Making a Difference With World Hunger
This excerpt was taken from a speech the author gave at a Faith at Work breakfast at St. Olaf Church, Minneapolis, last April 16.
BY Jean-Loup Dherse
February 14-20, 1999 Issue | Posted 2/14/99 at 2:00 PM
What is the bridge that takes us to individual actions from decisions that we make regarding the state of the world? There must be some bridge. World hunger gives an example of how to find this bridge.
95% of the hungry in the world are in structures of chronic poverty. 800 million people are currently hungry. 40 years ago the number was the same. Is this success?
On the Pontifical Council on Justice and Peace, we tried to look at world hunger from four angles:
1. The quantifiable approach
Production of food has increased considerably over the past 40 years: significantly faster than world population. But the problem still exists.
These are political, institutional, legal, organizational aspects. Good structure does not solve everything but it is very important. We must improve the opportunity for more people to bring their talents to this common task of food production. Removing shackles to production increases yield worldwide. Structural reform begins at home.
The key to behavior is mutual trust. When mutual trust cannot be inspired, force can be applied or we can try to buy ourselves out of a problem. Neither of these options is desirable.
4. Examine motivations
What are the motivations in a given situation: personal (money, prestige), institutional (working for an organization), concern for people (love for others)? How does everybody benefit from a decision? Does everybody benefit from a decision? If not, find another [solution]. Look more deeply at the situation.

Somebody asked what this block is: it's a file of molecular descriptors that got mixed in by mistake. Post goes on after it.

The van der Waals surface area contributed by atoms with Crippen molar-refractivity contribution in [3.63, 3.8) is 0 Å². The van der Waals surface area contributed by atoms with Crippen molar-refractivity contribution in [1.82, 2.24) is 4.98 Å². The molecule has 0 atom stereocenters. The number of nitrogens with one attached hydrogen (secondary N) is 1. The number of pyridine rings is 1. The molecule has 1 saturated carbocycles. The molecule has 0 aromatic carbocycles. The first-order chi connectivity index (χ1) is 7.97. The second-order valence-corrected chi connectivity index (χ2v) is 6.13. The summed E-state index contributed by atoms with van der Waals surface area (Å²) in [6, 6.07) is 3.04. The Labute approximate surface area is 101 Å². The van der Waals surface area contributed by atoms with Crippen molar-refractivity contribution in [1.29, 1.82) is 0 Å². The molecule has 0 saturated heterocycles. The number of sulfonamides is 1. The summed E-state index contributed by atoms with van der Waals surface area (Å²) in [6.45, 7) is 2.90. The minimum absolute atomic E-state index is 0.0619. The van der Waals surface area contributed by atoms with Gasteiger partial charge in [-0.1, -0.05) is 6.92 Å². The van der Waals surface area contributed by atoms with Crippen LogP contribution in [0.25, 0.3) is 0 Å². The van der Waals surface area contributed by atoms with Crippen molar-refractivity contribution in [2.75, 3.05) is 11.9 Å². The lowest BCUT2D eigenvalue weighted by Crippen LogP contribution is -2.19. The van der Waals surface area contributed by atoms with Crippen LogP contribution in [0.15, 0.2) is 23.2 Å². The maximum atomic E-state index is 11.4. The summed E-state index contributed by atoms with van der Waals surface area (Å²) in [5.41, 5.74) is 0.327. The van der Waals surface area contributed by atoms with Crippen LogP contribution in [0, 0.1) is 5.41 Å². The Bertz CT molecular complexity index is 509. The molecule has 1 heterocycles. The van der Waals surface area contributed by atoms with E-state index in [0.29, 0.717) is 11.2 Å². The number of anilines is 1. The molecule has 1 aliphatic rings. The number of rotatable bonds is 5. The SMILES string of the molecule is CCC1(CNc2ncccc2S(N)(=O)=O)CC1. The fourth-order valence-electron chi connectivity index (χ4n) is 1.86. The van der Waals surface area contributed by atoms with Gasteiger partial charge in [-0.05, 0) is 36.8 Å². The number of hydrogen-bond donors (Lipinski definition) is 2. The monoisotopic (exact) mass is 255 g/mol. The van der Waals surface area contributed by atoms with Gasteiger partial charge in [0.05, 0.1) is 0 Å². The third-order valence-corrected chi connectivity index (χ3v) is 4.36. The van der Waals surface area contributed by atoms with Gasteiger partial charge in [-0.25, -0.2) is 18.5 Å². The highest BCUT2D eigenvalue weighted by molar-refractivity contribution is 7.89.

Concern for people will lead us to better solutions. We are talking about a concern that goes to the root of the issue. This concern changes the type of decision we will accept.
Poverty is an indicator that our systems are not working well. They are like a danger light on the global dashboard. There is something fundamental that we are doing that is wrong and we need to attend to our systems.
Without concern for people, we are more likely to participate in the structure of sin, as Pope John Paul II calls it. To reverse this requires courage; heroes are needed.
Whatever we do, as individuals and nations, has consequences for the poor. There is a ripple affect with these things. We are all members of a system of universal co-responsibility.
The world has been, and is being, conceived by the Lord in a way which allows the proper harmony of individual interest, institutional interest, and concern for people.
This harmony can be called the common good. This is not an abstraction. It should be a lens through which we look at situations before we make decisions.
The poor need a legitimate voice. We must hear from them directly and not through intermediaries.
The vision of the poor is unique and is necessary to make a decision that brings this harmony. The world is simultaneously beautiful and deeply wounded. (Adapted from www.saintolaf. org.)
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